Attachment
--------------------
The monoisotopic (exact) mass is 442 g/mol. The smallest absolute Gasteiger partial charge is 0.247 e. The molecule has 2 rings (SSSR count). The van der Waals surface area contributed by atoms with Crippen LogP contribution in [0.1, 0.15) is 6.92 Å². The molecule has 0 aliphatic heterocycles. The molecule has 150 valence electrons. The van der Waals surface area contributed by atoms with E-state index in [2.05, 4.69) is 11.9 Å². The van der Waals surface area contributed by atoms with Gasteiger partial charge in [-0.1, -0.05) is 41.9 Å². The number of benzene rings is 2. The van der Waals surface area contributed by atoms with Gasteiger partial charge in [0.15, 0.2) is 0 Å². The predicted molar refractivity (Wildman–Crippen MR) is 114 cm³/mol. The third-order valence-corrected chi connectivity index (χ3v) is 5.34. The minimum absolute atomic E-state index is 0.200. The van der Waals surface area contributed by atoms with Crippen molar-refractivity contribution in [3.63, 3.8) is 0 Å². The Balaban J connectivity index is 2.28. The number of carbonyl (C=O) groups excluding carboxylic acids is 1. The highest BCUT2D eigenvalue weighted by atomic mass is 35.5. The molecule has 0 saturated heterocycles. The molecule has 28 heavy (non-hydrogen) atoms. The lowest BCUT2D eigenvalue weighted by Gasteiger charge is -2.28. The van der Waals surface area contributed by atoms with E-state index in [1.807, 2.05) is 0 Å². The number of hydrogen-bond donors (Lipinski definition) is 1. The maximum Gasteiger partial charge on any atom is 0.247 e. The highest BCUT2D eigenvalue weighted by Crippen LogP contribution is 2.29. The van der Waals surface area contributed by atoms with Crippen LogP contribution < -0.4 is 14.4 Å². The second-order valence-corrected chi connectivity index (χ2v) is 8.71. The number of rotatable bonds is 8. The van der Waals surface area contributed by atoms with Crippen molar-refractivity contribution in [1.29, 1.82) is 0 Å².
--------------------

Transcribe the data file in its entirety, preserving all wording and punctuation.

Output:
The monoisotopic (exact) mass is 442 g/mol. The smallest absolute Gasteiger partial charge is 0.247 e. The molecule has 2 rings (SSSR count). The van der Waals surface area contributed by atoms with Crippen LogP contribution in [0.1, 0.15) is 6.92 Å². The molecule has 0 aliphatic heterocycles. The molecule has 150 valence electrons. The van der Waals surface area contributed by atoms with E-state index in [2.05, 4.69) is 11.9 Å². The van der Waals surface area contributed by atoms with Gasteiger partial charge in [-0.1, -0.05) is 41.9 Å². The number of benzene rings is 2. The van der Waals surface area contributed by atoms with Gasteiger partial charge in [0.15, 0.2) is 0 Å². The predicted molar refractivity (Wildman–Crippen MR) is 114 cm³/mol. The third-order valence-corrected chi connectivity index (χ3v) is 5.34. The minimum absolute atomic E-state index is 0.200. The van der Waals surface area contributed by atoms with Crippen molar-refractivity contribution in [3.63, 3.8) is 0 Å². The Balaban J connectivity index is 2.28. The number of carbonyl (C=O) groups excluding carboxylic acids is 1. The highest BCUT2D eigenvalue weighted by atomic mass is 35.5. The molecule has 0 saturated heterocycles. The molecule has 28 heavy (non-hydrogen) atoms. The lowest BCUT2D eigenvalue weighted by Gasteiger charge is -2.28. The van der Waals surface area contributed by atoms with E-state index in [1.807, 2.05) is 0 Å². The number of hydrogen-bond donors (Lipinski definition) is 1. The maximum Gasteiger partial charge on any atom is 0.247 e. The highest BCUT2D eigenvalue weighted by Crippen LogP contribution is 2.29. The van der Waals surface area contributed by atoms with Crippen LogP contribution < -0.4 is 14.4 Å². The second-order valence-corrected chi connectivity index (χ2v) is 8.71. The number of rotatable bonds is 8. The van der Waals surface area contributed by atoms with Crippen molar-refractivity contribution in [1.29, 1.82) is 0 Å².